#9 He IS THE MOST AWARDED INDIVIDUAL IN THE HISTORY OF ACADEMY AWARDS
Given by the Academy of Motion Picture Arts and Sciences (AMPAS), the Academy Awards or the Oscars are recognized as a benchmark for excellence in cinematic achievement in America. An assessment of Walt Disney’s contribution to his industry may be accessed by the fact that he is the recipient of a record breaking 22 Academy Awards from another record breaking 59 nominations. His 22 competing awards begin with the animated short film Flowers and Trees in 1932 and ending with the posthumous Winnie the Pooh and the Blustery Day in 1969. Add to that he has been awarded 4 honorary awards taking his tally to a whopping 26.
#10 HE WAS AWARDED THE PRESIDENTIAL MEDAL OF FREEDOM
The Walt Disney Family Museum records that he “along with members of his staff, received more than 950 honors and citations from throughout the world”. In 1952, he was awarded the highest artistic decoration, the Officer d’Academie. Other awards from nations include Thailand’s Order of the Crown; Brazil’s Order of the Southern Cross; and Mexico’s Order of the Aztec Eagle. The Presidential Medal of Freedom is an award given by the President of United States. Along with the Congressional Gold Medal, it is the highest civilian honor in the United States. Walt Disney was the recipient of both these honors. He was awarded the Presidential Medal of Freedom in 1964 for “an especially meritorious contribution to the security or national interests of the United States, world peace, cultural or other significant public or private endeavors” and the Congressional Gold Medal posthumously in 1969 for having “performed an achievement that has an impact on American history and culture that is likely to be recognized as a major achievement in the recipient’s field long after the achievement.”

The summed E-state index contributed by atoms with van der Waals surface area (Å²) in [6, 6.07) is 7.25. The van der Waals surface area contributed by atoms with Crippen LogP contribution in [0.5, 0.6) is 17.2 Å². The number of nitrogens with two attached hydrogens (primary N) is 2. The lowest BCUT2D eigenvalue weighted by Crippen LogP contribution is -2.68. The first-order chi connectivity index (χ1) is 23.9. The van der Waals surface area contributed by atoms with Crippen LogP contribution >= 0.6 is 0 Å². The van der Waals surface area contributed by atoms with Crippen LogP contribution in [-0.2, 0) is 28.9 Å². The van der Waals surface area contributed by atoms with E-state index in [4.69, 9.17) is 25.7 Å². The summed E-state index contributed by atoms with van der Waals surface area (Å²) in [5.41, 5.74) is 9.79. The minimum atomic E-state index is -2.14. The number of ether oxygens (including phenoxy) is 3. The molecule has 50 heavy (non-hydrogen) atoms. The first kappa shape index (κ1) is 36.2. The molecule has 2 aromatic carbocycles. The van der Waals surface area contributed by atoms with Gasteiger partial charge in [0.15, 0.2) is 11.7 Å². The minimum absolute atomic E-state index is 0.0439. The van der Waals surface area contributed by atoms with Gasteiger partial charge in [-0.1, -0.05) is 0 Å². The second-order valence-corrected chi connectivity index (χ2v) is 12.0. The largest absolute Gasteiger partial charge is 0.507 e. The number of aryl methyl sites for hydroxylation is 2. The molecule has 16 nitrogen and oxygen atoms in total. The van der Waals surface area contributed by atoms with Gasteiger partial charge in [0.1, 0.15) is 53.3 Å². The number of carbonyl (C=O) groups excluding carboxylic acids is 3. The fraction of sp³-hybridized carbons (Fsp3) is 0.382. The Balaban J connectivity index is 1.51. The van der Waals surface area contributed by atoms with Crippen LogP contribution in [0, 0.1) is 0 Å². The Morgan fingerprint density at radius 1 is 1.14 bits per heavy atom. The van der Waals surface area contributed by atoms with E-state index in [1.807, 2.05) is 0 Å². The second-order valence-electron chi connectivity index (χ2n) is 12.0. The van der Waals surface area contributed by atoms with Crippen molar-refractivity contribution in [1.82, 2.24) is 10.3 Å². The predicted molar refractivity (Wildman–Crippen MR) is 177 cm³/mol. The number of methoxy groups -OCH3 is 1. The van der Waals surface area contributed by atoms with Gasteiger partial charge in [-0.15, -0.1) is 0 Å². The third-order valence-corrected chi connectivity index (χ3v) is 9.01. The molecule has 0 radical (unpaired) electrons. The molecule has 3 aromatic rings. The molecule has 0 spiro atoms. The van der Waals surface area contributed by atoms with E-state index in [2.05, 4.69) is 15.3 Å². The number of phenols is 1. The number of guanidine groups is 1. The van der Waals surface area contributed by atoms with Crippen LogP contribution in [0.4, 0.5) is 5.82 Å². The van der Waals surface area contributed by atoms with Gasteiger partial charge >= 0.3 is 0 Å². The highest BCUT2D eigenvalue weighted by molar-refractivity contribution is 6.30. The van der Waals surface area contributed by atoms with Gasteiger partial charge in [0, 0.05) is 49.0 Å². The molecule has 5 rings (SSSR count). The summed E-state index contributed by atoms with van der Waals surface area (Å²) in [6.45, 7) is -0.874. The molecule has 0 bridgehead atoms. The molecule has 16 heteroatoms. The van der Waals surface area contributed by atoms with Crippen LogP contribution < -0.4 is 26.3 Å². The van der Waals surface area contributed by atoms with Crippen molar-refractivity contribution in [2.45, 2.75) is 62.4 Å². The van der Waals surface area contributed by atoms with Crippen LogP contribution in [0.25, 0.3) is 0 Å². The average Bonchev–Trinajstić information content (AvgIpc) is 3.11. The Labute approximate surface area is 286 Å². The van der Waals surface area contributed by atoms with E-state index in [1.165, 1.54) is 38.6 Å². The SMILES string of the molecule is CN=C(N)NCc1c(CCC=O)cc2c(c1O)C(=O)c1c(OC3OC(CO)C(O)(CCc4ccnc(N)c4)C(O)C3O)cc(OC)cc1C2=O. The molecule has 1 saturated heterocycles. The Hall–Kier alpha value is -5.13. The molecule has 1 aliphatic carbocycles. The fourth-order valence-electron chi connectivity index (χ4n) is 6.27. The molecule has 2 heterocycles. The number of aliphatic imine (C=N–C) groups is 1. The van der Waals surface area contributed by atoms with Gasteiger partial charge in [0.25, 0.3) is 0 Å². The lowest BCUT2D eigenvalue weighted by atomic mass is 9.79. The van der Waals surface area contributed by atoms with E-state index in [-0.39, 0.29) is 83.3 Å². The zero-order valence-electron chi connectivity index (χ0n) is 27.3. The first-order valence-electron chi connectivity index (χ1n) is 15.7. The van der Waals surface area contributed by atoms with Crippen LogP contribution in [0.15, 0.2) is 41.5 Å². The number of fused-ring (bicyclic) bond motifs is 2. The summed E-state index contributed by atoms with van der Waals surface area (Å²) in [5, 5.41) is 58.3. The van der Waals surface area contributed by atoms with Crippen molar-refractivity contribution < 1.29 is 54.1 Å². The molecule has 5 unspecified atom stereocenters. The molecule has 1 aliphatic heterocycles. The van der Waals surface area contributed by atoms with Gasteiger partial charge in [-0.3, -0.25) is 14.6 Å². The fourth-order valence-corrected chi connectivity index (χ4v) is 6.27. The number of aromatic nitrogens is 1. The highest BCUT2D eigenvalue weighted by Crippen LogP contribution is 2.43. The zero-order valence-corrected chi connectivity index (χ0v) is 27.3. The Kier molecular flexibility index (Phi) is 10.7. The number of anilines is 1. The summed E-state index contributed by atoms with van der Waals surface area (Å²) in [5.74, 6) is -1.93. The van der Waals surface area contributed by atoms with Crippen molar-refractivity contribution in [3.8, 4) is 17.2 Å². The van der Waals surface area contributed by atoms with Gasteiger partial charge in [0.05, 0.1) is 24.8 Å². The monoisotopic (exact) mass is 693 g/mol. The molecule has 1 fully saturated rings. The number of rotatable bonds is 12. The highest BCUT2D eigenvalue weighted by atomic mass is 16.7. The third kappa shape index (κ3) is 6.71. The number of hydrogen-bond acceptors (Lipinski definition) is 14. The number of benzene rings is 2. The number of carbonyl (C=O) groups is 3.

THE SECOND MOST ACADEMY AWARDS
The second-most decorated person after Walt Disney in the history of Academy Awards is art director and production designer Cedric Gibbons. Gibbons won 11 Best Art Design Oscars out of 38 nominations. He also designed the Oscar statuette itself, so it seems only fair to send him home with a few. The honor for the second most nominations are not with Cedric Gibbons. That honor goes to composer John Williams who has 50 nominations with 5 wins.